This winter has been relatively dry and any snow we have seen hasn't been enough to recharge moisture conditions.

Agri-Climate Specialist with Agriculture and Agri-Food Canada, Trevor Hadwen says we're going to need timely, consistent rains before seeding and throughout the growing season.

"We haven't recovered fully from last year's drought and previous years, but also because of the warmer, drier conditions that we've had this winter. Some of the areas have seen a little bit of snow, and some areas of the Prairies have certainly received the same amount of snow they would normally."

What's concerning is that we've also seen warmer than normal temperatures, which has been removing that snowpack and providing a lot of evaporation.

Hadwen says over the last three years the accumulation of droughts and the compacting issues are starting to cause some problems. 

The biggest area of concern in the Prairies right now is in Alberta for a couple of reasons.

"One being the northern portion of the province has been extremely dry this winter.  That's the Peace River area all the way down through Edmonton. Those regions have received extremely poor snow cover and snow accumulation this winter.  So they actually went into the winter in a much better position than any other part of the prairies, but have really declined this winter. So that area is in more of a short-term drought situation. Whereas, the southern portion of the province has received near normal precipitation through the winter, but over the last three years, the accumulation of drought and the compacting issues are really starting to cause some problems."

He says that's a result of lower-than-normal precipitation throughout the last three years, but the big one is the fact that last winter we had very little snowpack in those Eastern Rockies and very little runoff.

Last year, Alberta had a very early runoff and a very warm season where they used a lot more water than normal.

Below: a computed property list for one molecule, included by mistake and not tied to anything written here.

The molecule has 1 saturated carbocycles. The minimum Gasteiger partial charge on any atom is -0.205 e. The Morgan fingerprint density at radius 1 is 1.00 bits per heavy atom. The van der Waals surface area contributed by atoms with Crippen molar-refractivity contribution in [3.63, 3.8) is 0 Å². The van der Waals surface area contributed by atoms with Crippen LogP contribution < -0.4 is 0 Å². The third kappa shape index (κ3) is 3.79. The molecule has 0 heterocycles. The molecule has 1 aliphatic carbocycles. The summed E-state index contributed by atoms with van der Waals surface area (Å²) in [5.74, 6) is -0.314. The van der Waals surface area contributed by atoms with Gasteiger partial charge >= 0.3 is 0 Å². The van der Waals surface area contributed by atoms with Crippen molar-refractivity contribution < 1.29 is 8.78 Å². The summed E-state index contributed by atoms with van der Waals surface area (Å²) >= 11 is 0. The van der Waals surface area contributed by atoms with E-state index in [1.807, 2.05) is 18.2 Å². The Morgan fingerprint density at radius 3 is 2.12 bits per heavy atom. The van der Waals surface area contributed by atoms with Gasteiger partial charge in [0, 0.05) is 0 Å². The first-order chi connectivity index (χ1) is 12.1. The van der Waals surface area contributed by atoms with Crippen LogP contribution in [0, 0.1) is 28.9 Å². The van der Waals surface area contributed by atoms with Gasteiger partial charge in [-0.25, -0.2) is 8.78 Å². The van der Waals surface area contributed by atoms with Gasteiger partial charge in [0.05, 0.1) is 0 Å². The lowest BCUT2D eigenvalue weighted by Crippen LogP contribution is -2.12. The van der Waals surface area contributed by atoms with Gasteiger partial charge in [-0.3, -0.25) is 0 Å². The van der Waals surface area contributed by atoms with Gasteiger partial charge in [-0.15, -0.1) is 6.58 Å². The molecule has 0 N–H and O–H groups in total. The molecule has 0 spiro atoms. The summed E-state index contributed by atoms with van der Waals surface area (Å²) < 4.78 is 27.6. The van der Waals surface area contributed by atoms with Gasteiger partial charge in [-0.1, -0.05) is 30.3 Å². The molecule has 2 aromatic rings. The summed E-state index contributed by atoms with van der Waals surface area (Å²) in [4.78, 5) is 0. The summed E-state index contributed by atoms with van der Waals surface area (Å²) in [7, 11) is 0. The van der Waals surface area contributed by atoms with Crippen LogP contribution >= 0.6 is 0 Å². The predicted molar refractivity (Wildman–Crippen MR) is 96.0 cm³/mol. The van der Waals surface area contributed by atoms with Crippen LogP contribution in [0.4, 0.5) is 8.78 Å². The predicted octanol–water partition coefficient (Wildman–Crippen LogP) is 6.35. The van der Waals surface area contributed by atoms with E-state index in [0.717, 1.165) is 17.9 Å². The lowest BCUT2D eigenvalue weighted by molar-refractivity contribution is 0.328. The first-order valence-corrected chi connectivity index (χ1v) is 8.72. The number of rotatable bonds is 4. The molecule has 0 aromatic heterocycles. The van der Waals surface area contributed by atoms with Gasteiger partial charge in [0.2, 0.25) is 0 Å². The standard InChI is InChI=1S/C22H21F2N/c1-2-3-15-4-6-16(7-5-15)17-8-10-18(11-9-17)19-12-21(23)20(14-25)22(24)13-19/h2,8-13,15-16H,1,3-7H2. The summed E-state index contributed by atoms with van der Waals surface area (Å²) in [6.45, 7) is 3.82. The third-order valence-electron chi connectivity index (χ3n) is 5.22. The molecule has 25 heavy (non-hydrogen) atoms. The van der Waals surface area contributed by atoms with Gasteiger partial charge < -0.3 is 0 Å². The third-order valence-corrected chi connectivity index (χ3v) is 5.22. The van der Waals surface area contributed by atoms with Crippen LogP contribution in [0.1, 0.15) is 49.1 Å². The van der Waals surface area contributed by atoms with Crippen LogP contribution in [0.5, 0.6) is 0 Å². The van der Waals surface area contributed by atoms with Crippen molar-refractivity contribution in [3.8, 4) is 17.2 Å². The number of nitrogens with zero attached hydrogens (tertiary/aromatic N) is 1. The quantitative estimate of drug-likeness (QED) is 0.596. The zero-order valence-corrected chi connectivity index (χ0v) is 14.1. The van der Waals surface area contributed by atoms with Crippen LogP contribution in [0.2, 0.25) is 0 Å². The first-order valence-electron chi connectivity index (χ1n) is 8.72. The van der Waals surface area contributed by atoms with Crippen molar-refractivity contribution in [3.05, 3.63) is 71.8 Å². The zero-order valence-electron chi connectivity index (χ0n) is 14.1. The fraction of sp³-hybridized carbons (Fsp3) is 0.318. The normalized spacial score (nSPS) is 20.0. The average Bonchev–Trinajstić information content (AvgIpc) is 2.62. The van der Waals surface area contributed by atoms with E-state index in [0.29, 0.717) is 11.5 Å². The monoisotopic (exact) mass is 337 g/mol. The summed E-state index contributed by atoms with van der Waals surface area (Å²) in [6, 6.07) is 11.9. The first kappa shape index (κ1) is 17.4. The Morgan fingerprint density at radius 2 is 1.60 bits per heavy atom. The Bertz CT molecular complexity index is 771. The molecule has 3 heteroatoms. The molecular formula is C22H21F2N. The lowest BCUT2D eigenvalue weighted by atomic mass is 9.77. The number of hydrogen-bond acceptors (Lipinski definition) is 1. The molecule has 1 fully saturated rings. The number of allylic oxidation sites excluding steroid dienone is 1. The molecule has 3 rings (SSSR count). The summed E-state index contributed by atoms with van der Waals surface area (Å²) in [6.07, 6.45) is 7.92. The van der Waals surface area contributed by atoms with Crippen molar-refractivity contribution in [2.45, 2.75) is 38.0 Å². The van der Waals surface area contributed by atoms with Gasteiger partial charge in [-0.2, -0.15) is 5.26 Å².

Hadwen points out the irrigation reservoirs in southern Alberta are extremely low right now and reliant on that winter snowmelt in the spring to really recharge them. 

"We're still seeing some lower than normal values of snow in the Rocky Mountains that would be feeding that snow melt in the Spring. So there's a lot of concern for water supplies and surface water in the Southern Alberta area. That's a key concern not only for Alberta but Saskatchewan as well since a large portion of the province relies heavily on Lake Diefenbaker for its water supply. We certainly have a lot of irrigation coming out of that reservoir as well. That reservoir has already been lower than normal over the last couple of years. So if the water isn't in Alberta, we're not going to have the water in Saskatchewan."

Saskatchewan is still going into the spring with a lot of moisture deficits from previous years, as a result, its going to take substantial moisture to rebuild those soil moisture reserves.

He says the province is still dealing with some very long-term drought conditions, especially in the western portion of the province, but the latest snowfall has certainly helped.

"The areas that we're quite concerned about at this point include the Leader and Kindersley area, that whole West central part of the province, as well as some communities in the South Central region that are still very dry and haven't received a whole lot of moisture. Down in the Assiniboia area and down towards the Southwest as well."

Soil moisture reserves are going to take some time to build up on the western side of the province which is dealing with soil moisture deficits of 300 to 400 millimetres below normal.

The situation is better in Manitoba but there still is an area of concern in the South Central part of the province that has been classified as having extreme and severe drought conditions.

Hadwen says the area in question is located west of Morden, southeast of Brandon and southwest of Portage.

"They're dealing with poor soil moisture, poor moisture reserves, as well as some surface water conditions. So again, we're looking there for a lot of moisture this Spring, some nice heavy wet snow at the end of the season would be fantastic. "

He says conditions can change very rapidly in the Spring in that region."

Overall, the recent snow in the Prairies isn't going to be enough to pull areas out of continuous years of drought. Hadwen says we're going to need good moisture - snow or rain - before seeding and continual timely rains throughout the growing season in many areas to help carry the crop through, and recharge soil moisture, dugouts and grasslands.

To hear Glenda-Lee's conversation with AAFC Agri-Climate Specialist Trevor Hadwen click on the link below.